Once again, the guidebook we quote from is Rand, McNally Handy Guide to New York City, Brooklyn, Staten Island, and other suburbs included in the Greater New York edited by Ernest Ingersoll (1898). This section is from the same one as Chinatown and is called “A Ramble At Night”, where the visitor to New York is directed to tour the areas of New York that are off the beaten path after 9 p.m. The purpose of the night ramble is to “give some hints as how the dark, crowded, hard-working, and sometimes criminal portions of the city look at night.” Reproduced below is the section on the Little Italy. Continue reading

New York’s Chinatown Described In 1898

Joss Houses, Chinese Restaurants and Opium Smoking

Chinatown 1896 looking at 22 Mott Street

Bing Chung Importers (near left) in the heart of Chinatown at 22 Mott Street in 1896

The great thing about reading old guidebooks to New York City is that you can see the world through contemporary eyes. This usually means all foreigners were viewed as curiosities with their exotic customs and provincial ways.

In 1897 the Chinese population in New York City was only 7,000 – almost all living in Chinatown centered around Mott Street. In 2015, New York City’s Chinese population is now over 500,000 people spread throughout the five boroughs.

The guidebook we quote from is Rand, McNally Handy Guide to New York City, Brooklyn, Staten Island, and other suburbs included in the Greater New York edited by Ernest Ingersoll (1898). This portion is called “A Ramble At Night”, and the visitor to New York is directed to tour the areas of New York that are off the beaten path after 9 p.m. such as Little Italy and The Bowery. The purpose of the night ramble is to “give some hints as how the dark, crowded, hard-working, and sometimes criminal portions of the city look at night.” Reproduced below is the section on the Chinatown.  Continue reading

1,001 Ways To Die In New York City In 1855

 A Detailed Look At New York City Mortality For One Week In 1855

the new york city morgue Frank Leslies Illustrated Newspaper 1866

The New York City morgue

Maybe there weren’t 1001 ways to die, but in a typical week in New York’s death log 160 years ago there were at least 73 ways to enter into eternity. New York City was only the borough of Manhattan and the population was around 629,000.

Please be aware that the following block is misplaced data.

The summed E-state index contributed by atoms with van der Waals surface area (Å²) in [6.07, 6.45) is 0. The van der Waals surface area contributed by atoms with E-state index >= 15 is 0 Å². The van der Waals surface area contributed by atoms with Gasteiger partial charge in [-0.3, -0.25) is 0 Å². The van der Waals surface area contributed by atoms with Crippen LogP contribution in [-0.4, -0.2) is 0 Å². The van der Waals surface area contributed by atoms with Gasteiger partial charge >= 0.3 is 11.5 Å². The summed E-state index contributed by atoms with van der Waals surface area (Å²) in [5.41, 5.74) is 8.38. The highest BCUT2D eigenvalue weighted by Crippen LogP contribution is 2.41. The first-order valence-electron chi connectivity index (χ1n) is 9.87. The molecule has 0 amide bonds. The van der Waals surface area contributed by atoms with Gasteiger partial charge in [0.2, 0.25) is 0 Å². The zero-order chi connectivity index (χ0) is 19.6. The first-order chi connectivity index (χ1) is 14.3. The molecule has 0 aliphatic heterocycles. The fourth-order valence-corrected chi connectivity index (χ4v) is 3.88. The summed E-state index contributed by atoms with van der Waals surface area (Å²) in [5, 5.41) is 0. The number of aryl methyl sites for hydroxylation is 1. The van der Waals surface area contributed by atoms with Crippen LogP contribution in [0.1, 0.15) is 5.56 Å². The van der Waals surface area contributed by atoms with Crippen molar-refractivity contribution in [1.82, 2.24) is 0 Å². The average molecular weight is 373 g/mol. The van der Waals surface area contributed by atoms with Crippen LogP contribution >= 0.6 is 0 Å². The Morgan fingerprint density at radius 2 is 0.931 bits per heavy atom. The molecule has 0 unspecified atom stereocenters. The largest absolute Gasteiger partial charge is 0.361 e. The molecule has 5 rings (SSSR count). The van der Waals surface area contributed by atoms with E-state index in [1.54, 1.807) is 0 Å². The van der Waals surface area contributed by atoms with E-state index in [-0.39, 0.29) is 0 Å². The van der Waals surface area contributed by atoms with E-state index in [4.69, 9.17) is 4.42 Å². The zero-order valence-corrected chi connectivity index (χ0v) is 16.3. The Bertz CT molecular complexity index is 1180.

355 people died during the week of September 22 – 29, 1855.

First looking at how people died we see things that are not predominant causes of death in the United States today.

The most common causes of death that week were: Consumption (38 dead); Infantile Marasmus (35 dead); Infantile Convulsions (31); Stillborn (25); Cholera (25) and Dysentery (20).

Consumption was the 19th century name for tuberculosis. What exactly is marasmus? It is severe malnutrition. Only 5 people died of cancer. Old age was listed only once as the cause of death.

Some other causes of death that week that are now relatively uncommon or in some cases all too common (i.e. shooting, suicide): Bleeding Bowels (1); Colic (1); Diarrhea (21); Dropsy of Head (9); Gravel (passing broken Kidney Stones) (1);  Hydrophobia (Rabies) (9); Scurvy (1); Suicide by arsenic (1); Killed or Murder by shooting (1); Casualty being run over (1); Drowned (1) and Teething (2). Teething?

Death came to both Continue reading

1925 Police Chief Suggestion: Pay Bounties To NYPD For Killing Criminals

In 1925 A New York Police Chief Proposed Paying Cops Extra To Kill Criminals

Across the country complaints are rising against police officers using excessive force against alleged criminals. So it probably would not be politically correct today to make a suggestion that cops get paid extra to kill criminals. But that didn’t stop one top cop 90 years ago from making that proposal.

Second Deputy Police Commissioner George S. Dougherty c .1912

Second Deputy Police Commissioner George S. Dougherty c .1912

In January 1925 George S. Dougherty former NYPD Second Deputy Commissioner and Chief of Detectives wrote to the New York Times recommending that large bounties be paid to police officers who kill hold-up men.

Dougherty suggested that a police officer killing one hold-up man be paid $1,000, $2,500 for killing two and the astounding sum of $5,000 for killing three. This bounty would mean a regular patrolman could earn substantially more than the $2,500 annual base salary for killing a robber.

Though many citizens may have agreed and responded positively to the Chief’s populist proposal, it never gained any momentum. The New York Times commented that “of course no one goes into mourning when one of these land pirates meet the fate they deserve as enemies of the human race, and if a policeman in the exercise of his duty kills one of them it properly is regarded as a good job, well done. But Mr. Dougherty’s proposal is a very bad one.”

Several officials at the police department concurred with the Times opinion saying that if Dougherty’s suggestions were put into force, “they might incite indiscriminate shooting.”